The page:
Well, Mr. Kashkari underwent another multi-hour grilling by, this time, Kucinich's Oversight Subcommittee on Domestic Policy, and one wonders why he has chosen to subject himself to this continuing abuse.
The more I watch committee hearings on C-SPAN, the more I wonder how our country has survived. Although there are some smart people in the Congress, the number of idiots and ideologues (sometimes the same, sometimes not) surely exceeds their presence in the population (I hope).
First, Mr. Kashkari must deal with the incredible ignorance of the people who are questioning him. They know next to nothing about banking, about finance, about economics in general.
Second, they are like children who want their candy NOW! The stimulus package, passed less than a month ago hasn't worked yet! (The money has only started to trickle out the door). The 1/2 of the TARP given to the banks in the Fall hasn't stopped the recession. (Note: that wasn't its job. Its primary purpose was to stabilize the financial system.) And they don't understand that our financial institutions are in a precarious balancing act: they want to lend but they also have to maintain their capital levels (Tier 1 and, now, TCE)to avoid going bankrupt. Doesn't matter to these financial geniuses. The banks are supposed to do both.
Third, some are still angry because Treasury injected capital rather than bought up the bad assets - no matter that multiple people from the FED, FDIC and Treasury have explained what happened on multiple occasions. They still don't realize that buying up those assets has turned into a hugely complex problem - and Treasury, to its credit, realized it had to do something fast, something specifically authorized by the legislation (capital injection).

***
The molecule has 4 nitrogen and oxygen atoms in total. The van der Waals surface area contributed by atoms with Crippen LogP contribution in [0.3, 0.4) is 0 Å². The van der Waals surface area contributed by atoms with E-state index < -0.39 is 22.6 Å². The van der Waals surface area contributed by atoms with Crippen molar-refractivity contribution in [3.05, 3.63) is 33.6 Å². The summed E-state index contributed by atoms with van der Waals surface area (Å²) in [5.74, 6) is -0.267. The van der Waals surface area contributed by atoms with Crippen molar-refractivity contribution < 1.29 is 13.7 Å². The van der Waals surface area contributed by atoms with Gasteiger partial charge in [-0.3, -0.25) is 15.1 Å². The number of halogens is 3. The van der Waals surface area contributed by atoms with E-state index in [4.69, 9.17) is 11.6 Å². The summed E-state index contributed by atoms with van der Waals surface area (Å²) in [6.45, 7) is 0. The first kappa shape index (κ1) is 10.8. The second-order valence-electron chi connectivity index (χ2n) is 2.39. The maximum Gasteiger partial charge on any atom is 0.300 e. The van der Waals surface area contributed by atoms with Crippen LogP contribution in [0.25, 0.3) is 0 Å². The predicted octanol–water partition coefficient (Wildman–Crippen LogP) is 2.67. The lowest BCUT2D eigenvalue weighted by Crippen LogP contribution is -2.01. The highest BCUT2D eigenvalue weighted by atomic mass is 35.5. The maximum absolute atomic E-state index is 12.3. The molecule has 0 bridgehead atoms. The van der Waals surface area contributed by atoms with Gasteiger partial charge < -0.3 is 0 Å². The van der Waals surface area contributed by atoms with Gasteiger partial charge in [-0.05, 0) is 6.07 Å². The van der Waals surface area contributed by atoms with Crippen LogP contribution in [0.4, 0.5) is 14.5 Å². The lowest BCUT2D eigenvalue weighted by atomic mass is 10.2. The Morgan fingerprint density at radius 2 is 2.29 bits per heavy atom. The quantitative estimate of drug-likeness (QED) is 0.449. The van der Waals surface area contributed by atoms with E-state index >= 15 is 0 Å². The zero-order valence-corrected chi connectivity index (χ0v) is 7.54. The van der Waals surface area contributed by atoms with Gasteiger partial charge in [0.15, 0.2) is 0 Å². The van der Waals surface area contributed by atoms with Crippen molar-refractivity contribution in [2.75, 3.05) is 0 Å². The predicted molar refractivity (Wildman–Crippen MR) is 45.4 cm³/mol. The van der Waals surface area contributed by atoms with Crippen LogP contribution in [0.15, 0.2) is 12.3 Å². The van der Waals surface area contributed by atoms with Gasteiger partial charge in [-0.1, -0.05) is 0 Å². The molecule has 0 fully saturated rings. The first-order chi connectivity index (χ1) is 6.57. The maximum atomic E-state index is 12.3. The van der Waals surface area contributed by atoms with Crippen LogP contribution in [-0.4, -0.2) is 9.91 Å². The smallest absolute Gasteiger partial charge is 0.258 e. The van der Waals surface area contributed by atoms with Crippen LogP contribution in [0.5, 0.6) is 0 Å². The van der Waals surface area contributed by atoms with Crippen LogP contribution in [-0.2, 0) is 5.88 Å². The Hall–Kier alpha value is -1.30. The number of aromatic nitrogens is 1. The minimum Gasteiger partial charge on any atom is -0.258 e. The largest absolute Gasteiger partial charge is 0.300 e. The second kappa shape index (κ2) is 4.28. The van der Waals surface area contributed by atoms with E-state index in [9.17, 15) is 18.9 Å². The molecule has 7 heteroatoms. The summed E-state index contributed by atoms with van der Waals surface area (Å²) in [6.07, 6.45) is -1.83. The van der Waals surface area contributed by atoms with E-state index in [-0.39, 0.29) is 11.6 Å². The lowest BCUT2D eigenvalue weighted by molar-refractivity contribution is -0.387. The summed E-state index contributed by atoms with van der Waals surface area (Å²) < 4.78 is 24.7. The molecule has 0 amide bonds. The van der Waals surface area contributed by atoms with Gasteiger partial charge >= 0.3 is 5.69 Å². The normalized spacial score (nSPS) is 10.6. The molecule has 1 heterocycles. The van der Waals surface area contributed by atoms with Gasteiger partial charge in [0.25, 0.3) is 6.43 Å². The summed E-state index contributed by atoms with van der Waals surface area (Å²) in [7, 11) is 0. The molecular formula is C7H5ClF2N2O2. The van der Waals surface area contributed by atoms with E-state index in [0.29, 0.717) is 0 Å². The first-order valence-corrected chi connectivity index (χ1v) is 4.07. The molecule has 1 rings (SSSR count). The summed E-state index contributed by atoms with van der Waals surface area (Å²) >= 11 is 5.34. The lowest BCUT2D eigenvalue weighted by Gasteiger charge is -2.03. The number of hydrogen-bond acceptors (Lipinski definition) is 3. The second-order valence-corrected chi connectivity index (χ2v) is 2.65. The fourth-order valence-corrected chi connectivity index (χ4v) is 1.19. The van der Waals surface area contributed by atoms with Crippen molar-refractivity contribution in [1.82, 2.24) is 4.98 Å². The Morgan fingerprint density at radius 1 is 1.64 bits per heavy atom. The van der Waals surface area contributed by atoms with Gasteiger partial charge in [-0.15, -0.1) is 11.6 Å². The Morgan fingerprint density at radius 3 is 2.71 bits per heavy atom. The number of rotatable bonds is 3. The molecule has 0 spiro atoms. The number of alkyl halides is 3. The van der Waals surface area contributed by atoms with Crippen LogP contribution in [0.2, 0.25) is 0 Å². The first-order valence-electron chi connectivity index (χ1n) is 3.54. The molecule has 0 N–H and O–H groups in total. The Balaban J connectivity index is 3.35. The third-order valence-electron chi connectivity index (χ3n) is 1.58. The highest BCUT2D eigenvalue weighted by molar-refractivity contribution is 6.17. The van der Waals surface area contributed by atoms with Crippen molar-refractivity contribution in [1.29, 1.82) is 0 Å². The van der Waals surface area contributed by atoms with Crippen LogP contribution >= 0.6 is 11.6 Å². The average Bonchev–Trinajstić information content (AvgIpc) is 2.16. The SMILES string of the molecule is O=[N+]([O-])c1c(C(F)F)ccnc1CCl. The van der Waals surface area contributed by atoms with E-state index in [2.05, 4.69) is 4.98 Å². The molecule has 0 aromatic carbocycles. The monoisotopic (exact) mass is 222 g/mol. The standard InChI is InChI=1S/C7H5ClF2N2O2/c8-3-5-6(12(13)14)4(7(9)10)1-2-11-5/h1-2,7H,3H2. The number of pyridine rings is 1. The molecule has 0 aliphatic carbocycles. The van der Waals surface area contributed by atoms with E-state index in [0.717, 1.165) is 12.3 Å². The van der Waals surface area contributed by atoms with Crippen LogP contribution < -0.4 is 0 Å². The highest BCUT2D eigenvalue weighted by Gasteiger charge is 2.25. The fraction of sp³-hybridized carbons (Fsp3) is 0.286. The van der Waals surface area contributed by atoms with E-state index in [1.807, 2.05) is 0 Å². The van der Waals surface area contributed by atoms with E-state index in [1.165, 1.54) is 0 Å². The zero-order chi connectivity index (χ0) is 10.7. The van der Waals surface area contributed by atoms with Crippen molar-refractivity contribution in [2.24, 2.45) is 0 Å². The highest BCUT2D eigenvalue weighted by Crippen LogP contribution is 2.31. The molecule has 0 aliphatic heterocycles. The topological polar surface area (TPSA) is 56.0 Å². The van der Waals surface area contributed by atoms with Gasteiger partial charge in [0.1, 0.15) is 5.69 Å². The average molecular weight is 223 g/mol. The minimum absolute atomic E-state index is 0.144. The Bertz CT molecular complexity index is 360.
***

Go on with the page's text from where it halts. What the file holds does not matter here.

Fourth, he is constantly required to respond to conflicting ideological demands between the "free market over everything" and the "throw the bums out" groups.
Fifth, they don't understand that these multinational banks have customers and businesses around the world. They want the TARP money to be used "only" in the U.S. A few recognize that money is fungible, but still want to control how the banks conduct their business.
One of the dumbest questions/ideas came from Issa who thought it would have made more sense for the government to just buy up/renegotiate all the bad mortgages. It didn't occur to this doofus (although Kashkari did his best to gently point it out) that the government would have to hire thousands of employees who knew something about mortgages and those people would have to come from the very industries under scrutiny. Amazing, isn't it? Issa, foe of all government, convinced that the federal bureaucracy is the devil, thinks that same government should have gotten into the mortgage modification business down at the individual level.
The biggest complainer was Kucinich, appalled by the lack of oversight on how the money is being spent. Sure, it could probably be better. But since Sept., a new Administration has taken office, the economy has gone into a tailspin, banks are failing weekly, and the stock market may be headed toward 5000. You'd think it would have occurred to Kucinich that, just maybe, the Treasury has a lot on its plate and expecting penny-by-penny accounting of the money would be impossible under the best of circumstances and impossible given the speed with which the economy has deteriorated.